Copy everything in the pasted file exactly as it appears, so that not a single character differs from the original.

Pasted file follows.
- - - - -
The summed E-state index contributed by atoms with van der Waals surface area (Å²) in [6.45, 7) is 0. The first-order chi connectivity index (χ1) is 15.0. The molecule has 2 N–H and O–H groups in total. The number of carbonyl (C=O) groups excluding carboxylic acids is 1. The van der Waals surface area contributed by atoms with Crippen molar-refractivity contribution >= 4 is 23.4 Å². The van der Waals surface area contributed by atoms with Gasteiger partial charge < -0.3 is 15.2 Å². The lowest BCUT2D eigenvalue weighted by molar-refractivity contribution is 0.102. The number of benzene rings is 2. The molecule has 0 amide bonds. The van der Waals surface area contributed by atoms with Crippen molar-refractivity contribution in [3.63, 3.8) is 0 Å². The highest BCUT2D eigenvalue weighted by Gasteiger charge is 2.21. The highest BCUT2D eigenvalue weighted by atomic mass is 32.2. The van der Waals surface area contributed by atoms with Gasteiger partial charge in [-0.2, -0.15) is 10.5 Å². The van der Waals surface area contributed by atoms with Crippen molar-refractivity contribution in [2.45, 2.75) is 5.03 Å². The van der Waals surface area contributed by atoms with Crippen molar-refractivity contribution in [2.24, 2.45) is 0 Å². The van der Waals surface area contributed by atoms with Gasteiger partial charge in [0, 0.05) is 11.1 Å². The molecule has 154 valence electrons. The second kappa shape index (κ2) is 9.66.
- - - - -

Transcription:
The summed E-state index contributed by atoms with van der Waals surface area (Å²) in [6.45, 7) is 0. The first-order chi connectivity index (χ1) is 15.0. The molecule has 2 N–H and O–H groups in total. The number of carbonyl (C=O) groups excluding carboxylic acids is 1. The van der Waals surface area contributed by atoms with Crippen molar-refractivity contribution >= 4 is 23.4 Å². The van der Waals surface area contributed by atoms with Gasteiger partial charge < -0.3 is 15.2 Å². The lowest BCUT2D eigenvalue weighted by molar-refractivity contribution is 0.102. The number of benzene rings is 2. The molecule has 0 amide bonds. The van der Waals surface area contributed by atoms with Crippen molar-refractivity contribution in [3.63, 3.8) is 0 Å². The highest BCUT2D eigenvalue weighted by Gasteiger charge is 2.21. The highest BCUT2D eigenvalue weighted by atomic mass is 32.2. The van der Waals surface area contributed by atoms with Gasteiger partial charge in [-0.2, -0.15) is 10.5 Å². The van der Waals surface area contributed by atoms with Crippen molar-refractivity contribution in [2.45, 2.75) is 5.03 Å². The van der Waals surface area contributed by atoms with Crippen molar-refractivity contribution in [2.24, 2.45) is 0 Å². The van der Waals surface area contributed by atoms with Gasteiger partial charge in [0, 0.05) is 11.1 Å². The molecule has 154 valence electrons. The second kappa shape index (κ2) is 9.66.